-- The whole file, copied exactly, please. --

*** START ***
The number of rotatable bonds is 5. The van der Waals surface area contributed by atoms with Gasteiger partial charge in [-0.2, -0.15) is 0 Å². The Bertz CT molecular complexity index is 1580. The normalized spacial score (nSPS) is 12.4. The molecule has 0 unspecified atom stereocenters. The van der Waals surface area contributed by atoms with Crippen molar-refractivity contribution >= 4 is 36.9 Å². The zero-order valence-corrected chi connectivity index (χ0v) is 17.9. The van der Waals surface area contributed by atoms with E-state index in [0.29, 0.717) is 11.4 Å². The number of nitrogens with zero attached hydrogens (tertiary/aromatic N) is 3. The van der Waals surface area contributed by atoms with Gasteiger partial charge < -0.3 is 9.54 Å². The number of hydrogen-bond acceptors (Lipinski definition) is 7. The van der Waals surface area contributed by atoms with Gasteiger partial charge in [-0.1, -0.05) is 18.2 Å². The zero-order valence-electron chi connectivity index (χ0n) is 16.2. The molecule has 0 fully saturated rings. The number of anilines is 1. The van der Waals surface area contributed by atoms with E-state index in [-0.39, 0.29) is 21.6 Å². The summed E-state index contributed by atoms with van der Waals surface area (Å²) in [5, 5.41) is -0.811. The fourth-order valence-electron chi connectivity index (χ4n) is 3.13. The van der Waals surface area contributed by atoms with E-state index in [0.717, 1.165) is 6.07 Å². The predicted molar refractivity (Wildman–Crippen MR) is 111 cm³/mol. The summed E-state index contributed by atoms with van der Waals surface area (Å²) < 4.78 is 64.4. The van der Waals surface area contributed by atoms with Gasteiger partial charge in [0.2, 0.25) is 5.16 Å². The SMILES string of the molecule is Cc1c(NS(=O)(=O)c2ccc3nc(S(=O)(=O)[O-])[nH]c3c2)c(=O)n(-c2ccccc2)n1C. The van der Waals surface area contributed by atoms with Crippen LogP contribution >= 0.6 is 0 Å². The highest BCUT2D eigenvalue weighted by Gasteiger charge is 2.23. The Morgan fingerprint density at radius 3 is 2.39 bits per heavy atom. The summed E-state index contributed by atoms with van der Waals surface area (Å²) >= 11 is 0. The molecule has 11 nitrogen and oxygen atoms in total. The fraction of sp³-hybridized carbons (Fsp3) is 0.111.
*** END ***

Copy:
The number of rotatable bonds is 5. The van der Waals surface area contributed by atoms with Gasteiger partial charge in [-0.2, -0.15) is 0 Å². The Bertz CT molecular complexity index is 1580. The normalized spacial score (nSPS) is 12.4. The molecule has 0 unspecified atom stereocenters. The van der Waals surface area contributed by atoms with Crippen molar-refractivity contribution >= 4 is 36.9 Å². The zero-order valence-corrected chi connectivity index (χ0v) is 17.9. The van der Waals surface area contributed by atoms with E-state index in [0.29, 0.717) is 11.4 Å². The number of nitrogens with zero attached hydrogens (tertiary/aromatic N) is 3. The van der Waals surface area contributed by atoms with Gasteiger partial charge < -0.3 is 9.54 Å². The number of hydrogen-bond acceptors (Lipinski definition) is 7. The van der Waals surface area contributed by atoms with Gasteiger partial charge in [-0.1, -0.05) is 18.2 Å². The zero-order valence-electron chi connectivity index (χ0n) is 16.2. The molecule has 0 fully saturated rings. The number of anilines is 1. The van der Waals surface area contributed by atoms with E-state index in [-0.39, 0.29) is 21.6 Å². The summed E-state index contributed by atoms with van der Waals surface area (Å²) in [5, 5.41) is -0.811. The fourth-order valence-electron chi connectivity index (χ4n) is 3.13. The van der Waals surface area contributed by atoms with E-state index in [0.717, 1.165) is 6.07 Å². The predicted molar refractivity (Wildman–Crippen MR) is 111 cm³/mol. The summed E-state index contributed by atoms with van der Waals surface area (Å²) < 4.78 is 64.4. The van der Waals surface area contributed by atoms with Gasteiger partial charge in [0.2, 0.25) is 5.16 Å². The SMILES string of the molecule is Cc1c(NS(=O)(=O)c2ccc3nc(S(=O)(=O)[O-])[nH]c3c2)c(=O)n(-c2ccccc2)n1C. The van der Waals surface area contributed by atoms with Crippen LogP contribution >= 0.6 is 0 Å². The highest BCUT2D eigenvalue weighted by Gasteiger charge is 2.23. The Morgan fingerprint density at radius 3 is 2.39 bits per heavy atom. The summed E-state index contributed by atoms with van der Waals surface area (Å²) >= 11 is 0. The molecule has 11 nitrogen and oxygen atoms in total. The fraction of sp³-hybridized carbons (Fsp3) is 0.111.